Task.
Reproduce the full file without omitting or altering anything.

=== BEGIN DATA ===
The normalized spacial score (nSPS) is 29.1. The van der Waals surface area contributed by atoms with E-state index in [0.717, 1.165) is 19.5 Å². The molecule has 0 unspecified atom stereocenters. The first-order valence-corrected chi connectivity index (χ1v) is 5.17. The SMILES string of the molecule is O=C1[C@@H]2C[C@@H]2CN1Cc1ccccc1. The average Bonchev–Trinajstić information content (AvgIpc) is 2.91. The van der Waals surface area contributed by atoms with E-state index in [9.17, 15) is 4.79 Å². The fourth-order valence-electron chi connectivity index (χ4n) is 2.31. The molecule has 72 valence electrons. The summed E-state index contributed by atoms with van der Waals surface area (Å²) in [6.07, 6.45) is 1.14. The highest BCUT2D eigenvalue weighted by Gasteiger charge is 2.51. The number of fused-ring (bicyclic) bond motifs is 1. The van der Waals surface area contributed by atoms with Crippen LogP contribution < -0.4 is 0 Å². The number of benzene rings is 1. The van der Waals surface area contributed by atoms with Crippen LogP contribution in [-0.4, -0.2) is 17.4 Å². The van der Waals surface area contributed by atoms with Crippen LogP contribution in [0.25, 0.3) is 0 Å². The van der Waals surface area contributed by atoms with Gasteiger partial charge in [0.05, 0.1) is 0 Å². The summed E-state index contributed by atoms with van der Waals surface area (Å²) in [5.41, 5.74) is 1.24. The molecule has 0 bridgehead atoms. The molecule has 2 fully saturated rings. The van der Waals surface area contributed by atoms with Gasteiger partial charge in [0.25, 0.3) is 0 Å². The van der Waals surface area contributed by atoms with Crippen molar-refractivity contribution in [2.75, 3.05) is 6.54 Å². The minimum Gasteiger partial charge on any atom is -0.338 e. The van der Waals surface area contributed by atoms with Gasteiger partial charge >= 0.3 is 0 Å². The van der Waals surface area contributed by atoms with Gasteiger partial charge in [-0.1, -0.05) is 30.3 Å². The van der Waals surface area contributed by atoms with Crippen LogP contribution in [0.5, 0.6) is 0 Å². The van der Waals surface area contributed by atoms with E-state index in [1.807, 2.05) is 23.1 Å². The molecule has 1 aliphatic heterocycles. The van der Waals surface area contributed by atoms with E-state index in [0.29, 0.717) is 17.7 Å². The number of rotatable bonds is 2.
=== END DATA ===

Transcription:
The normalized spacial score (nSPS) is 29.1. The van der Waals surface area contributed by atoms with E-state index in [0.717, 1.165) is 19.5 Å². The molecule has 0 unspecified atom stereocenters. The first-order valence-corrected chi connectivity index (χ1v) is 5.17. The SMILES string of the molecule is O=C1[C@@H]2C[C@@H]2CN1Cc1ccccc1. The average Bonchev–Trinajstić information content (AvgIpc) is 2.91. The van der Waals surface area contributed by atoms with E-state index in [9.17, 15) is 4.79 Å². The fourth-order valence-electron chi connectivity index (χ4n) is 2.31. The molecule has 72 valence electrons. The summed E-state index contributed by atoms with van der Waals surface area (Å²) in [6.07, 6.45) is 1.14. The highest BCUT2D eigenvalue weighted by Gasteiger charge is 2.51. The number of fused-ring (bicyclic) bond motifs is 1. The van der Waals surface area contributed by atoms with Crippen LogP contribution < -0.4 is 0 Å². The number of benzene rings is 1. The van der Waals surface area contributed by atoms with Crippen LogP contribution in [-0.4, -0.2) is 17.4 Å². The van der Waals surface area contributed by atoms with Crippen LogP contribution in [0.25, 0.3) is 0 Å². The van der Waals surface area contributed by atoms with Gasteiger partial charge in [0.05, 0.1) is 0 Å². The summed E-state index contributed by atoms with van der Waals surface area (Å²) in [5.41, 5.74) is 1.24. The molecule has 0 bridgehead atoms. The molecule has 2 fully saturated rings. The van der Waals surface area contributed by atoms with Gasteiger partial charge in [0.25, 0.3) is 0 Å². The van der Waals surface area contributed by atoms with Crippen molar-refractivity contribution in [2.75, 3.05) is 6.54 Å². The minimum Gasteiger partial charge on any atom is -0.338 e. The van der Waals surface area contributed by atoms with Gasteiger partial charge >= 0.3 is 0 Å². The van der Waals surface area contributed by atoms with Gasteiger partial charge in [-0.1, -0.05) is 30.3 Å². The van der Waals surface area contributed by atoms with Crippen LogP contribution in [0.5, 0.6) is 0 Å². The van der Waals surface area contributed by atoms with E-state index in [1.807, 2.05) is 23.1 Å². The molecule has 1 aliphatic heterocycles. The van der Waals surface area contributed by atoms with E-state index in [0.29, 0.717) is 17.7 Å². The number of rotatable bonds is 2.